Wednesday, February 26, 2014

Australia should cut emissions by 19 per cent to play fair role: Climate Change Authority report

Tom Arup, Environment editor 
The AgeFebruary 27, 2014   

The CCA Review is available at -

Australia should reduce emissions by 19 per cent from 2000 levels by the end of the decade – a significantly stronger target than the current pledge of a 5 per cent cut – to play its part in stopping dangerous global warming, expert advice to the government says.

A review by the independent Climate Change Authority has also found Australia should then dramatically ramp up its efforts in the following decade through a target to cut 40 to 60 per cent of its emissions by 2030.

This would be a fair contribution to limiting climate change to relatively safe levels, it says.

In what could be the last significant act of the authority– the Coalition is moving to axe it along with the carbon tax – it has declared Australia's current unconditional pledge to cut emissions by 5 per cent by 2020 is ''inadequate''.

World leaders have agreed to keep global warming to an average of two degrees across the planet. Between 1880 and 2012 the planet warmed by an average 0.85 degrees.

Scientists warn that warming of more than two degrees would spark dangerous climate change including significantly more frequent and intense extreme weather events and higher sea levels.

In a major review released on Thursday, the authority found a 5 per cent cut by 2020 was not a credible step towards Australia meeting its contribution to keeping warming to two degrees.

''It would leave an improbably large task for future Australians to make a fair contribution to global efforts,'' said the authority, which is chaired by former Reserve Bank governor Bernie Fraser.

It found that action being taken by other countries, including China and the US, meant Australia's minimum commitment was out of step with current global efforts.
The authority recommended that Australia adopt a minimum 15 per cent cut to emissions by 2020, but it found the target should be strengthened with a surplus of international carbon credits Australia has obtained for undershooting its emissions goal under the first stage of the Kyoto Protocol. That would raise the goal to a 19 per cent cut.

The authority calculated the maximum greenhouse gas emissions Australia that should be allowed to release between 2013 and 2050 to play its role in meeting the two degree target.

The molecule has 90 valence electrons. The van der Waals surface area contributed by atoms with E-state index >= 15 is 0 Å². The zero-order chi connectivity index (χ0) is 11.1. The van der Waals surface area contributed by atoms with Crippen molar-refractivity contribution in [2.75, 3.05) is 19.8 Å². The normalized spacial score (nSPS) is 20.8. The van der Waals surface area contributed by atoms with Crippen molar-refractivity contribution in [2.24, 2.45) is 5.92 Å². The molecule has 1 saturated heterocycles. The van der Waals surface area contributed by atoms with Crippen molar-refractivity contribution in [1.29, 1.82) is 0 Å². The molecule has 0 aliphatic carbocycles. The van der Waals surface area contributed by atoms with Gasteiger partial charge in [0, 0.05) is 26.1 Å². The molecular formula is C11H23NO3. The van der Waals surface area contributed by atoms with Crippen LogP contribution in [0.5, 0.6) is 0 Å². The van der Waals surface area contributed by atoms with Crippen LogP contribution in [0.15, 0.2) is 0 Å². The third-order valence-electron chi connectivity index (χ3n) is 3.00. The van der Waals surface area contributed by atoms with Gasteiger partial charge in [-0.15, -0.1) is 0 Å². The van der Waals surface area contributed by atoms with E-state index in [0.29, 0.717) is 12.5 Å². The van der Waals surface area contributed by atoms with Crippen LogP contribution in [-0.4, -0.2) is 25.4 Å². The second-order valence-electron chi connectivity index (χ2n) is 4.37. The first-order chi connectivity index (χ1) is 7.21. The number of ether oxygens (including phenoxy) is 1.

To meet that budget the authority recommended Australia make a cut of 40 to 60 per cent on 2000 emissions by 2030, with the range to be reviewed periodically.

Launching the report in Canberra Mr Fraser said the Authority's findings were driven by the climate science. He described the recommendations as a: ''step up, but its doable.''

The report finds growth in gross national income would only be 0.02 per cent lower in 2020 with the 19 per cent target in place then compared with a 5 per cent reduction target. Per person that that would mean the average income rise would be just $100 less in 2020 than it would have been the lower five per cent target in place.

The authority said given the complexity of the climate change challenge it makes sense to adopt a wide range of policies to cut emissions, including carbon pricing and emissions trading – which the Abbott government is opposed to – and regulations and industry standards, such as limits on emissions from cars.

It finds costs could be kept relatively low if the government was prepared to buy international carbon permits to meet the higher emissions reductions being proposed in the review. If international credits were used entirely to move from a 5 to 19 per cent cut it would cost between $200 and $900 million.

This assumes an average carbon credit cost of $0.50 to $2. Current prices are below $1.

While the Coalition has vowed to meet the five per cent cut without buying international carbon credits, the authority recommended a government fund be established to buy international carbon credits to close any gap between domestic cuts emissions and the recommended targets but forward in the review.